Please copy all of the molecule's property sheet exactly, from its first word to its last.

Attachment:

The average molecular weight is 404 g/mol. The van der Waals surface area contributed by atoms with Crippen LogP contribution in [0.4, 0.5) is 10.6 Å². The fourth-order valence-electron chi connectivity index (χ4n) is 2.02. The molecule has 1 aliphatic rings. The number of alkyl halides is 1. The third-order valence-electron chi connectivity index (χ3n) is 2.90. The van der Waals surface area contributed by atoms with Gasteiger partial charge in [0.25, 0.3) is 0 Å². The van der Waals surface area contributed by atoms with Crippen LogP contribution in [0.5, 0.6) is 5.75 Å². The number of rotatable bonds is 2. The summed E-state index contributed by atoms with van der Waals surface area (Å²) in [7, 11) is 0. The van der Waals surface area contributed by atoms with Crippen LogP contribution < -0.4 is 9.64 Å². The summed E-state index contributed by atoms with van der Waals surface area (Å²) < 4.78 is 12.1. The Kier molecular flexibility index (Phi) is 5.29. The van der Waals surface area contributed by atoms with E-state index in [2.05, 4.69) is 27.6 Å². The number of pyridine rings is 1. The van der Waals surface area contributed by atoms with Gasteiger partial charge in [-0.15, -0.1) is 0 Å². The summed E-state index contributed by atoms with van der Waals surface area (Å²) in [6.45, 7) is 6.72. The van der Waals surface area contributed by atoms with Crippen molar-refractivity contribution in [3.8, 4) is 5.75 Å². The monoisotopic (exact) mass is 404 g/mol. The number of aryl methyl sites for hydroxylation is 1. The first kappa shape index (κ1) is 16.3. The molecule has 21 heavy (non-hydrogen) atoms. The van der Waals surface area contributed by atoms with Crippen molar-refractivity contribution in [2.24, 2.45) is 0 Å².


The average molecular weight is 404 g/mol. The van der Waals surface area contributed by atoms with Crippen LogP contribution in [0.4, 0.5) is 10.6 Å². The fourth-order valence-electron chi connectivity index (χ4n) is 2.02. The molecule has 1 aliphatic rings. The number of alkyl halides is 1. The third-order valence-electron chi connectivity index (χ3n) is 2.90. The van der Waals surface area contributed by atoms with Gasteiger partial charge in [0.25, 0.3) is 0 Å². The van der Waals surface area contributed by atoms with Crippen LogP contribution in [0.5, 0.6) is 5.75 Å². The number of rotatable bonds is 2. The summed E-state index contributed by atoms with van der Waals surface area (Å²) in [7, 11) is 0. The van der Waals surface area contributed by atoms with Crippen LogP contribution < -0.4 is 9.64 Å². The summed E-state index contributed by atoms with van der Waals surface area (Å²) < 4.78 is 12.1. The Kier molecular flexibility index (Phi) is 5.29. The van der Waals surface area contributed by atoms with E-state index in [2.05, 4.69) is 27.6 Å². The number of pyridine rings is 1. The van der Waals surface area contributed by atoms with Gasteiger partial charge in [-0.15, -0.1) is 0 Å². The summed E-state index contributed by atoms with van der Waals surface area (Å²) in [6.45, 7) is 6.72. The van der Waals surface area contributed by atoms with Crippen molar-refractivity contribution in [3.8, 4) is 5.75 Å². The monoisotopic (exact) mass is 404 g/mol. The number of aryl methyl sites for hydroxylation is 1. The first kappa shape index (κ1) is 16.3. The molecule has 21 heavy (non-hydrogen) atoms. The van der Waals surface area contributed by atoms with Crippen molar-refractivity contribution in [2.24, 2.45) is 0 Å².